New Zealand Rugby to review Super Rugby future

The Super Rugby is currently on a suspension
The Super Rugby is currently on a suspension

New Zealand Rugby has set up a committee to review the Super Rugby model after the ongoing season was disrupted by the pandemic coronavirus.

The committee will comprise of CEO Mark Robinson, chairman Brent Impey, the chairs of the five New Zealand Super Rugby and private investor representative Liz Dawson with Blues chairman Don Mackinnon heading them.

The ongoing season that consists of 15 teams across various countries has seen only seven rounds played and even though the organisers are determined to complete the tournament when situation improves, the travel restrictions and other factors could motivate the boards to have a local model in place.

“The work we are announcing today will look at a range of options for the future of Super Rugby in New Zealand with the goal of offering a competition that engages fans, is financially sustainable whilst continuing to develop outstanding players ready for national representative rugby,” Mackinnon said in a statement.

“All of the Super Rugby licenses were up for renewal in 2020 and a review was already underway as part of that, however the impact of Covid-19 creates another dimension and means we need to take a broader look at how we continue the 25 year legacy of Super Rugby for New Zealand.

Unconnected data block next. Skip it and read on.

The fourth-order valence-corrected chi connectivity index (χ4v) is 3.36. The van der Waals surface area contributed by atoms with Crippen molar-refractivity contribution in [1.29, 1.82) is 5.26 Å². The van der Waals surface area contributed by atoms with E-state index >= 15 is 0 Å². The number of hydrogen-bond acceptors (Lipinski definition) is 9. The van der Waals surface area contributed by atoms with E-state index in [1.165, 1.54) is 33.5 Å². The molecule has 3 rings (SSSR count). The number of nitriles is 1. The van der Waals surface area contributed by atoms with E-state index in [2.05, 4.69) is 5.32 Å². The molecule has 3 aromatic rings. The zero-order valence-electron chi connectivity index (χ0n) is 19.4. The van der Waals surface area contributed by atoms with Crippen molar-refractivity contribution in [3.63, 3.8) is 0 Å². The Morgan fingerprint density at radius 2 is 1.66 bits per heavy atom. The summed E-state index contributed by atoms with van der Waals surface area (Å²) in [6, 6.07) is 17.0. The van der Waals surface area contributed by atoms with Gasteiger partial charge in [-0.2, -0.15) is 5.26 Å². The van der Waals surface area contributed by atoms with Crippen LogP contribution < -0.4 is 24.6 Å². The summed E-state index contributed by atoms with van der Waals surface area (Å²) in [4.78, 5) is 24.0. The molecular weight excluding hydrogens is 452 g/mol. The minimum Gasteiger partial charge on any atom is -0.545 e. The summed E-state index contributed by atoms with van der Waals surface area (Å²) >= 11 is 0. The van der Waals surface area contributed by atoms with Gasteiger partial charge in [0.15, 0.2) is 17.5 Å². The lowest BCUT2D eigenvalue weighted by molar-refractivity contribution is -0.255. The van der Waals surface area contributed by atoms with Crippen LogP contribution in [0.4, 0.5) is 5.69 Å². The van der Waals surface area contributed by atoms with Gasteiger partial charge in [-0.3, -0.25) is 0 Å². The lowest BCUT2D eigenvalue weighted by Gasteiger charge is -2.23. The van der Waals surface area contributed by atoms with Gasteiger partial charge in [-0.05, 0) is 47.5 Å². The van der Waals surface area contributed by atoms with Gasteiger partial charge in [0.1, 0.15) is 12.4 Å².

“The scope of Aratipu will include the New Zealand Super Rugby competition (local and offshore), clarify Super Rugby’s role in the domestic high-performance pathway, review the ownership and equity structure, and digital rights. We will consult widely and think broadly.”

Meanwhile NZR chief executive Robinson said the board will be committed to SANZAAR in completing the ongoing season but his Australian counterpart Paul McLean doubts whether it would be possible with Argentina and South African teams also involved in the competition.

"I can't see and (NZR) can't see South Africa and Argentina being involved anywhere in the short term along the way," McLean told The Australian newspaper.

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